"This is a truly outstanding achievement," says UW president David Johnston. "Adel's seminal textbook sets the standard of excellence in teaching electronics at the university level. It provides insights into the field of electronics for students, hobbyists, technicians and professional engineers by offering complete coverage of basic electronic devices and circuits, analog circuits and digital circuits."


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Link of the day

Bikes in Port Dover

When and where

Co-op employer interviews for fall term jobs continue through June 20.

Class enrolment appointments for fall term undergraduate courses: continuing students, June 9-14; new students, July 14-27; open enrolment begins July 28.

‘Magic: Frontiers and Boundaries’ international conference hosted by department of classical studies, through Sunday, details online.

Internet Gambling: Current situation and future trends, talk by Robert Williams presented by UW, Waterloo Region Action Group on Gambling Issues and Waterloo Public Library, 10 a.m., Albert McCormick Community Centre, 500 Parkside Drive, details online.

Campus Crusade for Cheese weekly meeting and tasting ($2) 4:30 p.m., Math and Computer room 4020.

Star Performance Academy dance performance tonight, Humanities Theatre.

Electricity will be out in PAS, Humanities, and Minota Hagey Residence on Saturday 6 to 10 a.m.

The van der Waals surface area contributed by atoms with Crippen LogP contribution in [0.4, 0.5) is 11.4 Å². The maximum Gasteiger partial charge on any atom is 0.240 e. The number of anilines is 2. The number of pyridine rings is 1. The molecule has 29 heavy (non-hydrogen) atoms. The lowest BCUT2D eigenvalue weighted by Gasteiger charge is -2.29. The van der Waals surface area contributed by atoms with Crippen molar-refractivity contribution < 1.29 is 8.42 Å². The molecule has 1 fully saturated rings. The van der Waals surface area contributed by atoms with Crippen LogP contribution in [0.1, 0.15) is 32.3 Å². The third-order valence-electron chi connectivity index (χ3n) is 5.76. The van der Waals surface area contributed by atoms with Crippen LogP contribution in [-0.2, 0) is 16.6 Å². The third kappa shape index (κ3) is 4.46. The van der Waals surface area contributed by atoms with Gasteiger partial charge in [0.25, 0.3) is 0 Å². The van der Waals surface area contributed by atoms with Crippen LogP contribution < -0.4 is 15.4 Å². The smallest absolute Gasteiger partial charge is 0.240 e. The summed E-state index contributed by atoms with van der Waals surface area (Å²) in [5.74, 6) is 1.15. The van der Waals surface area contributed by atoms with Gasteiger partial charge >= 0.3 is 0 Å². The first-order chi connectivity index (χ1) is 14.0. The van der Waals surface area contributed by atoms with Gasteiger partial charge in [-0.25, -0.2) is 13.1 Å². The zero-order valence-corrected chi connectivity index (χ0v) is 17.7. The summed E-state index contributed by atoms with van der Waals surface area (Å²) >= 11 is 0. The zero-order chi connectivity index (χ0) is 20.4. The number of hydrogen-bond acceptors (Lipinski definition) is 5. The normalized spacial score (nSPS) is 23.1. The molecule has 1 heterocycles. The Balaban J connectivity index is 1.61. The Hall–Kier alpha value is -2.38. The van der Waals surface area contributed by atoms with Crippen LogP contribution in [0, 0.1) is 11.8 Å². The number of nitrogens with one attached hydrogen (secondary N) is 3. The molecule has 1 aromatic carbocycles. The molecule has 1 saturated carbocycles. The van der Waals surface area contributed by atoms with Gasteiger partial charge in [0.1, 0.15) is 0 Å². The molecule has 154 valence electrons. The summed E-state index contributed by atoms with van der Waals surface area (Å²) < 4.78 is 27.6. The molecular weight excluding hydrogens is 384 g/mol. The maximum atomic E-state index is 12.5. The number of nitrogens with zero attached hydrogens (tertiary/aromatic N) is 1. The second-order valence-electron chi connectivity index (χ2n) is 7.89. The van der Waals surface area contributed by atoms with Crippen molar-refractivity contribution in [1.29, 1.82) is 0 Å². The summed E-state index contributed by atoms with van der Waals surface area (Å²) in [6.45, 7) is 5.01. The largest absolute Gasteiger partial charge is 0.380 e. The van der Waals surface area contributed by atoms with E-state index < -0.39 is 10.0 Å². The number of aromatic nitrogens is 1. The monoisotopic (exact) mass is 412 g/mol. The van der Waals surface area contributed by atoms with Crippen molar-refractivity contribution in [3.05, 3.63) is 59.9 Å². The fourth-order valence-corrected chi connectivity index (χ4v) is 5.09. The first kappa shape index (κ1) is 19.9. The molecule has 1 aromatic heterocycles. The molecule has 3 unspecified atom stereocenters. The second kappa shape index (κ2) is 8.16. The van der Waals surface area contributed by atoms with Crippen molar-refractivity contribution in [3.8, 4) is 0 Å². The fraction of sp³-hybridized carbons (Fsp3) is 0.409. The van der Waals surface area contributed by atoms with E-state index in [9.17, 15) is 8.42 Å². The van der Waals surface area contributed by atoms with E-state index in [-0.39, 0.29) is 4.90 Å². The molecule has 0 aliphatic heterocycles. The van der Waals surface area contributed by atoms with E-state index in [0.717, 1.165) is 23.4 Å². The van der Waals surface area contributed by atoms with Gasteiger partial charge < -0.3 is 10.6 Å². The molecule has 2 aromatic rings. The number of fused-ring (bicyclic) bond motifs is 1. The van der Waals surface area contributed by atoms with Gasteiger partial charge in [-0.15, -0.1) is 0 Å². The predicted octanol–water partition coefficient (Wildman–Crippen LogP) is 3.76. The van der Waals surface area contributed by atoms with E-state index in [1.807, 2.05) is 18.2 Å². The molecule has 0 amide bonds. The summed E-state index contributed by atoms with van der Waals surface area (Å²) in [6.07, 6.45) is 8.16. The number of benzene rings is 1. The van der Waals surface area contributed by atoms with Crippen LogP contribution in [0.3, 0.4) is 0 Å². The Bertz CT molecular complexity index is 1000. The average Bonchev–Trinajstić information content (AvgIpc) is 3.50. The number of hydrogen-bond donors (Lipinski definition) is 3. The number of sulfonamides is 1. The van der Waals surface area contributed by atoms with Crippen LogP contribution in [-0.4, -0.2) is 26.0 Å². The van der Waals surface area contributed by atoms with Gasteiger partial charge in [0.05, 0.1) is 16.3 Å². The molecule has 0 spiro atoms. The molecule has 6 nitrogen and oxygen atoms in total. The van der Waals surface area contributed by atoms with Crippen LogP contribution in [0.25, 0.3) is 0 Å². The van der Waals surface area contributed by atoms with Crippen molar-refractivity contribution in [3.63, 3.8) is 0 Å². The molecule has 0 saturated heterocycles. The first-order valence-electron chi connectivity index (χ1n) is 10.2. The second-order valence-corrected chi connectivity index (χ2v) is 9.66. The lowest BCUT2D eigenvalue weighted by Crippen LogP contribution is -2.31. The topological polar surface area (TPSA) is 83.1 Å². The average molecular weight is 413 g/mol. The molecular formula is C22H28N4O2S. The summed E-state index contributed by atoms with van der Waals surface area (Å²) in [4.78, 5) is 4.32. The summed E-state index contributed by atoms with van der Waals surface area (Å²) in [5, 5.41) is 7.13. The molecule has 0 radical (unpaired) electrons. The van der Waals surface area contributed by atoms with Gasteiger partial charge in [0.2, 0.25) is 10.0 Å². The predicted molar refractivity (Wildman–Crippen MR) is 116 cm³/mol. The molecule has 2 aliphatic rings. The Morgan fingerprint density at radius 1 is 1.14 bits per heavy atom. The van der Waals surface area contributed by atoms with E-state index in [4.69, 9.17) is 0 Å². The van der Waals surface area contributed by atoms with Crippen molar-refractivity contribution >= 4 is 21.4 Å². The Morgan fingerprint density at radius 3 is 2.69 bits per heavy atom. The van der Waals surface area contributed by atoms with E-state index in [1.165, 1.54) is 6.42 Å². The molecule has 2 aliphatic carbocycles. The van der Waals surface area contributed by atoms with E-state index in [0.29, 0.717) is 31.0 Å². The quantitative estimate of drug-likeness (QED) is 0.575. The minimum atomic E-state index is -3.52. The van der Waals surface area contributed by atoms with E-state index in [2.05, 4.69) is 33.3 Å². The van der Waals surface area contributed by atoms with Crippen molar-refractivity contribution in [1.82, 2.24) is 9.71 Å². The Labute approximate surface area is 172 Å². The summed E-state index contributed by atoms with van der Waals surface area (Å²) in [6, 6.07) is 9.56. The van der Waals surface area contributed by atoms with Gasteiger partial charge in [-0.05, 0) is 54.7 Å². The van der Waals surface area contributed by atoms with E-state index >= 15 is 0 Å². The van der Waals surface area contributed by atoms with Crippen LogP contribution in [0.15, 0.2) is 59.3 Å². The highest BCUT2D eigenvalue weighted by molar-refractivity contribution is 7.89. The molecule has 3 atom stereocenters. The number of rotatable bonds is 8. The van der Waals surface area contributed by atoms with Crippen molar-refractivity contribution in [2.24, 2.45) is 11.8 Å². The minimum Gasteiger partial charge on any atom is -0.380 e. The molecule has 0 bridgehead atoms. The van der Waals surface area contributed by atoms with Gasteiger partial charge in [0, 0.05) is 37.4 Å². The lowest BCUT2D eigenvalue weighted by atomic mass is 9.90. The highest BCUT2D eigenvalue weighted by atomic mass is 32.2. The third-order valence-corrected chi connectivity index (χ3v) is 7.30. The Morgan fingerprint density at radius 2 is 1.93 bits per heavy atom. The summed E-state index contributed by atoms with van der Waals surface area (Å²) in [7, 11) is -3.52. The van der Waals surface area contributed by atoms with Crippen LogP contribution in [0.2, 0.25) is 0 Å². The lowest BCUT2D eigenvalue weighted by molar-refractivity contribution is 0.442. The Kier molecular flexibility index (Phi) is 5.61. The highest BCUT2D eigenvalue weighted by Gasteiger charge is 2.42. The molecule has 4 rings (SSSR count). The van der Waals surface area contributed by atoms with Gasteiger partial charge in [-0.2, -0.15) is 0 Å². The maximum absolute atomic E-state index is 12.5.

Warrior football golf tournament Saturday, Rebel Creek Golf Course, Petersburg, $150, registration and information ext. 33149.

Dance Adventure performances Saturday-Sunday, Humanities Theatre.

ACM-style programming contest open to all members of the UW community, will be used to select UW team for this fall’s ACM competition, Sunday 1:00 to 4:00 (practice competition 10:30 a.m.), Math and Computer room 2037, details and registration online.

Matthews Golf Classic for students, staff, faculty, retirees and friends, Monday, Grand Valley Golf Course, details online.

Canadian Mental Health Association, Grand River Branch, “Leading a National Mental Health Strategy” presentation, discussion and annual meeting, Monday 3:00 p.m., Humanities Theatre, information 519-766-4450 ext. 371.

UW senate monthly meeting Monday 4:30, Needles Hall room 3001.

Needles Hall elevator shut down for maintenance June 17 through July 17.

Tourplay children’s drama: “Jillian Jiggs and the Pirates” Tuesday 10:00 and 1:00, Humanities Theatre.

25-Year Club annual reception Tuesday 6:00 p.m., Physical Activities Complex, by invitation, information ext. 32078.